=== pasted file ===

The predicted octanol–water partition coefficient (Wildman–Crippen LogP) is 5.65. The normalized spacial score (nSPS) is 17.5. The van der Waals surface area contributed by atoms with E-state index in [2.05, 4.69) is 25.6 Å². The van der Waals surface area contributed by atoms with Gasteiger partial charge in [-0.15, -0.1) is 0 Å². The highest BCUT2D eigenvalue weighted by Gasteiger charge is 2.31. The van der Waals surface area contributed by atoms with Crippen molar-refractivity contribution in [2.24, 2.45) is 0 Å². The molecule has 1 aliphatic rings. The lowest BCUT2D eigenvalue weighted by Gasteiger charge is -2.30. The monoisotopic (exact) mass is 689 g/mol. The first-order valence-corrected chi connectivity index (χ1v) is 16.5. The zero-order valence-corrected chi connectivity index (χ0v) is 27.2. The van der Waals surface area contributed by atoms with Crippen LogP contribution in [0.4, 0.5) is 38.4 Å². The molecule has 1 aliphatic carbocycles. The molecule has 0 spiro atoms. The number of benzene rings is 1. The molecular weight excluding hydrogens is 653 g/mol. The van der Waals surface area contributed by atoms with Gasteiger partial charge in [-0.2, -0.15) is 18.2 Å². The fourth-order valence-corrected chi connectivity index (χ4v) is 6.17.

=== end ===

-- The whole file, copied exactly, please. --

The predicted octanol–water partition coefficient (Wildman–Crippen LogP) is 5.65. The normalized spacial score (nSPS) is 17.5. The van der Waals surface area contributed by atoms with E-state index in [2.05, 4.69) is 25.6 Å². The van der Waals surface area contributed by atoms with Gasteiger partial charge in [-0.15, -0.1) is 0 Å². The highest BCUT2D eigenvalue weighted by Gasteiger charge is 2.31. The van der Waals surface area contributed by atoms with Crippen molar-refractivity contribution in [2.24, 2.45) is 0 Å². The molecule has 1 aliphatic rings. The lowest BCUT2D eigenvalue weighted by Gasteiger charge is -2.30. The monoisotopic (exact) mass is 689 g/mol. The first-order valence-corrected chi connectivity index (χ1v) is 16.5. The zero-order valence-corrected chi connectivity index (χ0v) is 27.2. The van der Waals surface area contributed by atoms with Crippen LogP contribution in [0.4, 0.5) is 38.4 Å². The molecule has 1 aliphatic carbocycles. The molecule has 0 spiro atoms. The number of benzene rings is 1. The molecular weight excluding hydrogens is 653 g/mol. The van der Waals surface area contributed by atoms with Gasteiger partial charge in [-0.2, -0.15) is 18.2 Å². The fourth-order valence-corrected chi connectivity index (χ4v) is 6.17.